3 November 2005
By Don Saunders
This is my second in a series of concise reviews of Linux software. In my first review I looked at CeeMedia, a DVD cataloguing software. It seems sensible for my second review in the series to continue with this multimedia theme, so I will now take the opportunity to review software designed to make it easier to plan your TV viewing.
Rather than reviewing a single application, this time I will be looking at three separate programs. The first to be considered is FreeGuide. This is a Java application and consequently runs on all major operating systems including Linux.
LinuxLinks.com lists 19 software titles for tv guides at http://www.linuxlinks.com/Software/Multimedia/TV/TV_Guide/ which run in Linux. Going through the entries some of them were for console only, or for specific countries. Out of these entries two of them seemed worthy of investigation: GShow TV and Maxemum TV-Guide. The former is a Gnome 2 application, whereas the latter needs QT/KDE installed on your system.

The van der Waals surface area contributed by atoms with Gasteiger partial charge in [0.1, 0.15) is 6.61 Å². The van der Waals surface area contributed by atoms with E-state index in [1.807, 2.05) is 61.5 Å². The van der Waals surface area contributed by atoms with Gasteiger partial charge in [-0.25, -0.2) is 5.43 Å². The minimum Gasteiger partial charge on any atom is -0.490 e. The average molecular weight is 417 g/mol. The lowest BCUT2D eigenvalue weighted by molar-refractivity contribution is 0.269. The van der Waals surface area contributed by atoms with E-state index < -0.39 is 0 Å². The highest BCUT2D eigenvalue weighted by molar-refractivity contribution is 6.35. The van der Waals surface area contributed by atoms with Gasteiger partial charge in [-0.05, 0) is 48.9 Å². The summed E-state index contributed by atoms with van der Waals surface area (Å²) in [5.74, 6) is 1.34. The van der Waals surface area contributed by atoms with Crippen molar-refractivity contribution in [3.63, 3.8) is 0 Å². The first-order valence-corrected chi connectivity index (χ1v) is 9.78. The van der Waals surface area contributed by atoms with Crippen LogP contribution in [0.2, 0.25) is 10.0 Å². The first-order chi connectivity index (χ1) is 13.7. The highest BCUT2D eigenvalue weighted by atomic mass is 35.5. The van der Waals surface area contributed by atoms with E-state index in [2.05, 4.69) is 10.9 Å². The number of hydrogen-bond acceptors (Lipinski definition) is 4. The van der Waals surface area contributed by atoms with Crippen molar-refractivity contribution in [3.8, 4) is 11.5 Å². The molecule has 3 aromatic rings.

All of the software being reviewed all rely on the same backend software to obtain the programme listings. This is achieved by making use of XMLTV, a set of utilities that allow you to download tv listings. A reasonable number of countries are supported by XMLTV including Canada, USA, UK, Ireland, Germany, Austria, Finland, Spain, the Netherlands, Hungary, Denmark, Japan, Sweden, France, Norway, and Romania. For the curious, XMLTV stores the tv listing in a format which is based on XML.
FreeGuide, GShow TV, and Maxemum TV-Guide are all designed to provide a convenient front-end to XMLTV, and allow you to view television listings with a convenient interface, but as you'll see, there are important differences between them.
The benchmark for tv guide software is the award-winning DigiGuide. Although a Windows program, I have tested DigiGuide with the latest wine beta in Linux, on an Intel Xeon machine, and it functions reasonably well. However, to use DigiGuide requires an annual payment (albeit small), so it would be interesting to see how the free alternatives compare. Let's see!